Youth who are subjected to IBD-related stigma may have higher anxiety about unpleasant symptoms that interfere with their participation in everyday activities, thus leading to less chances for reinforcement and greater depressed symptoms. The current study looked at a serial mediation model of IBD stigma, IBD concern, disease intrusiveness, and depressed symptoms, in which stigma was anticipated to have an indirect influence on young depressive symptoms via the serial effects of stigma on IBD concern and illness intrusiveness. Youth with IBD between the ages of 10 and 18 were recruited from a paediatric gastroenterology clinic and completed measures of IBD stigma, IBD fear, disease intrusiveness, and depressive symptoms.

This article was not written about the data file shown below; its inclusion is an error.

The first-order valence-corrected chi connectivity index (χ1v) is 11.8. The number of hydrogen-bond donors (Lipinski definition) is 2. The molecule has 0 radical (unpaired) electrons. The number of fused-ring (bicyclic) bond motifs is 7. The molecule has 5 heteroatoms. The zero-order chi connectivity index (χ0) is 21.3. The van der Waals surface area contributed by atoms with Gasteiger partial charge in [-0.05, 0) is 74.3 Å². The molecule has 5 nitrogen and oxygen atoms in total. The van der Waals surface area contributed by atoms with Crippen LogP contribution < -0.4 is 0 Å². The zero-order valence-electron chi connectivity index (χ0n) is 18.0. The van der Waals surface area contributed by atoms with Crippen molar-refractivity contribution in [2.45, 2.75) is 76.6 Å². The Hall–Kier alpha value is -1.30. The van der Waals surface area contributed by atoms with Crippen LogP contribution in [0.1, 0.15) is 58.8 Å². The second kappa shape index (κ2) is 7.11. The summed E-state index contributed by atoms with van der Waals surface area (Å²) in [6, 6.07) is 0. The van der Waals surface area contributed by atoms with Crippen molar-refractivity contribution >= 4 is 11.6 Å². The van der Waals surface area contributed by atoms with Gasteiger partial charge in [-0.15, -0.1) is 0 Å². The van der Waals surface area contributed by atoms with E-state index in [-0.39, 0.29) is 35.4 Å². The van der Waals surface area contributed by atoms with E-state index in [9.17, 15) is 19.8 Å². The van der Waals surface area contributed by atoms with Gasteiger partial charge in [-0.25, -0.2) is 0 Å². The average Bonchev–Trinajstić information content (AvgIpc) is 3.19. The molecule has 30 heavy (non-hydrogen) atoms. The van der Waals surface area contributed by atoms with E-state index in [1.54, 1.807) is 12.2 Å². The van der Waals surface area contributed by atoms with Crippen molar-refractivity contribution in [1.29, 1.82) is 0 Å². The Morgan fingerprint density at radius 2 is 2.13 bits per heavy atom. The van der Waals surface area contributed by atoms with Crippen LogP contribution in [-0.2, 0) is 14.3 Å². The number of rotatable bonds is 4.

In addition to many independent direct effects among the modelled variables, the results indicated a substantial IBD stigma IBD concern disease intrusiveness depressed symptoms serial mediation route, adjusting for juvenile sex and IBD severity. The experience of IBD-related stigma may lead to greater concern about IBD symptoms, regardless of disease activity. Furthermore, increased anxiety tends to exacerbate teenagers’ experiences of IBD-imposed constraints on normal and enjoyable activities, raising their chance of developing depressive symptoms. For lowering concern and depression symptoms in kids with IBD, stigma-specific therapy modules might be included into existing cognitive-behavioral techniques.